Irish Constitutional Change Necessary – Single Seat Constituencies and a list system – Needs must

A sense of shame should spur us on to real change
IN SIDE POLITICS: Parties hoping to take power should be ready to take decisive action from the moment they take office
THE SHAME and humiliation felt by many people at the abject failure of leadership that brought the country to its current pass is understandable, but the sooner we get over it and focus on clearing up the mess the better.

This is not to minimise the impact of the loss of sovereignty involved in having to accept a multibillion euro bailout and all the strings attached. That it has come to this is an appalling reflection not only on our political leaders but on the society that elected them.Back in the 1950s, when Ireland was a genuinely poor country, the then taoiseach John A Costello remarked: “We are as proud of our economic independence as we are of our political independence and we are determined that we will not incur foreign liabilities and commitments which are not within our power to meet.”Since that time not just once, but twice, we have been plunged into serious recession by the profligacy of Fianna Fáil governments.
In the aftermath of the extremely popular but disastrous 1977 manifesto, a government led first by Jack Lynch and then by Charles Haughey embarked on a borrowing spree that plunged the country into a recession for almost a decade.
Back in the summer of 1981, there was serious talk of the International Monetary Fund having to come in to bail out the country when the Haughey government spent most of the annual budget in the first half of the year in an attempt to win a general election. That prospect was only averted by the prompt action of the new minister for finance John Bruton, who brought in an emergency budget to stave off bankruptcy.
Over the past decade, history repeated itself with a vengeance. The supreme irony is that the competent and careful rainbow government led by John Bruton, with Ruairí Quinn in finance, was rejected by the public in 1997 in favour of another walk on the wild side with Fianna Fáil committed to tax cuts and giveaway budgets.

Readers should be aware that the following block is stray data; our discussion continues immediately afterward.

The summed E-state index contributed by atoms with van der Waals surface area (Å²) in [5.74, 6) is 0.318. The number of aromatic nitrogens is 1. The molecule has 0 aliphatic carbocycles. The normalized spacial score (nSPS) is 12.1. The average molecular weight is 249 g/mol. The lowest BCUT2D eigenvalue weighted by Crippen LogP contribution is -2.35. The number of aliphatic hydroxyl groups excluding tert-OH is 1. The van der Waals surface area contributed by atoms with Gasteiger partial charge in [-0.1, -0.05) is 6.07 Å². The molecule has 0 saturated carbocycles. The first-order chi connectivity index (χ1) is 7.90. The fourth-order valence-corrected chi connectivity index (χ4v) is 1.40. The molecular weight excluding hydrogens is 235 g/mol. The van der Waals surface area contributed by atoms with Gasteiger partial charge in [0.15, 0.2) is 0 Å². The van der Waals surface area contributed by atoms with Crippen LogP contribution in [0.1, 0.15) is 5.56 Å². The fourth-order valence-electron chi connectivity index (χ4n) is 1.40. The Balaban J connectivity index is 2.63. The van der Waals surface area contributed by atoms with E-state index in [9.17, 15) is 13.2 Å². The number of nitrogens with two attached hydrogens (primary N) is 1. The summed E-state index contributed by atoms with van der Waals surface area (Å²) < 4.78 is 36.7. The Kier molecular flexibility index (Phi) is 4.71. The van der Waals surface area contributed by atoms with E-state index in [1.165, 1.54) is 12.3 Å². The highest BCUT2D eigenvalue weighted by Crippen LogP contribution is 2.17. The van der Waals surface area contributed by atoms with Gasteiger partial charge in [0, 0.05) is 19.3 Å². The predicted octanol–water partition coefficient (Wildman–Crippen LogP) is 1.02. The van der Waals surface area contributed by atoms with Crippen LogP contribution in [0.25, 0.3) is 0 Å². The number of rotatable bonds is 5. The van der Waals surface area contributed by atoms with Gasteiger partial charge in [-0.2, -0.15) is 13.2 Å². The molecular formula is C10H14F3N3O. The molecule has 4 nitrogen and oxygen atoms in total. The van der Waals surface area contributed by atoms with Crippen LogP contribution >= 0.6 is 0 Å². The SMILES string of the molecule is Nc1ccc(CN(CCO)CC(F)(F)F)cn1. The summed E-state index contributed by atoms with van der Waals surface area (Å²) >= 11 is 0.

So where do we go from here? It is now imperative that the budget on December 7th is passed to restore some shred of national self-esteem.
The political and public reaction to that budget will say a lot about whether we have really learned any lessons from all that has happened.
In all the commentary of the past few days, the glaring fact that we can no longer afford to live way beyond our means, as we have been doing for the past few years, has not figured very prominently.
The real test for Irish society will be how it copes with adjusting its living standards downwards, by a relatively small amount, so that the country can be put on a sustainable path for the future.
If the budget has to be harsh, it is essential that is seen to be fair as well. That means that cuts in public spending will have to start by hitting those who benefit most from the public purse.
For instance, it is ludicrous that a bankrupt country has probably the highest-paid hospital consultants in the world. If people on welfare and pensions are going to be asked to accept cuts, a start should be made with the overpaid consultants.
It would also help the public mood if the vastly overpaid tribunal lawyers were given their marching papers and the judges who preside over them told to report in jig time or pack their bags.
Unfortunately it is not only the higher paid who will have to take a hit. The fact of the matter is that public service pay, welfare and pension payments here are all way above the levels in Britain, whose government is offering to help bail us out. That simply can’t continue indefinitely.
If the Coalition in its dying days refuses to face up to the issue, the EU/IMF team should do it for them rather than allow essential decisions to be postponed for another year.
Once the budget is out of the way, it is imperative that a general election be held as soon as possible. Only a new government with a strong mandate will be capable of implementing the four-year plan.
It is now blindingly obvious that our multi-seat system of proportional representation played a big role in bringing us to where we are. The system throws up elected representatives who are good at constituency work but who have little interest in, or capacity for, policy debate or innovative thinking.
The introduction of single-seat constituencies with a top-up by a list system to retain proportionality is one of the essential building blocks of reform. Enda Kenny has made a start by proposing that the number of TDs should be cut, the Seanad abolished and a list system considered, but he needs to go the whole hog – and quickly.
Any change will require approval from the electorate, but now is the time to do it as voters may finally have come to realise that the political structures are part of the problem.
Radical reform of the public service will have to go hand in hand with political reform. The “permanent government” has to take a large share of the blame for our current crisis. Not only did senior civil servants not stand up to the foolish policies of their political masters, they colluded in handing over power to the social partners, who also played their part in running the country into the ground.
Inertia and demoralisation are now widespread in the top ranks of the public servants and a massive shake-up is required.
The task facing a new government will be enormous, so it is vital that the parties hoping to take power are prepared for decisive action from the moment they take office.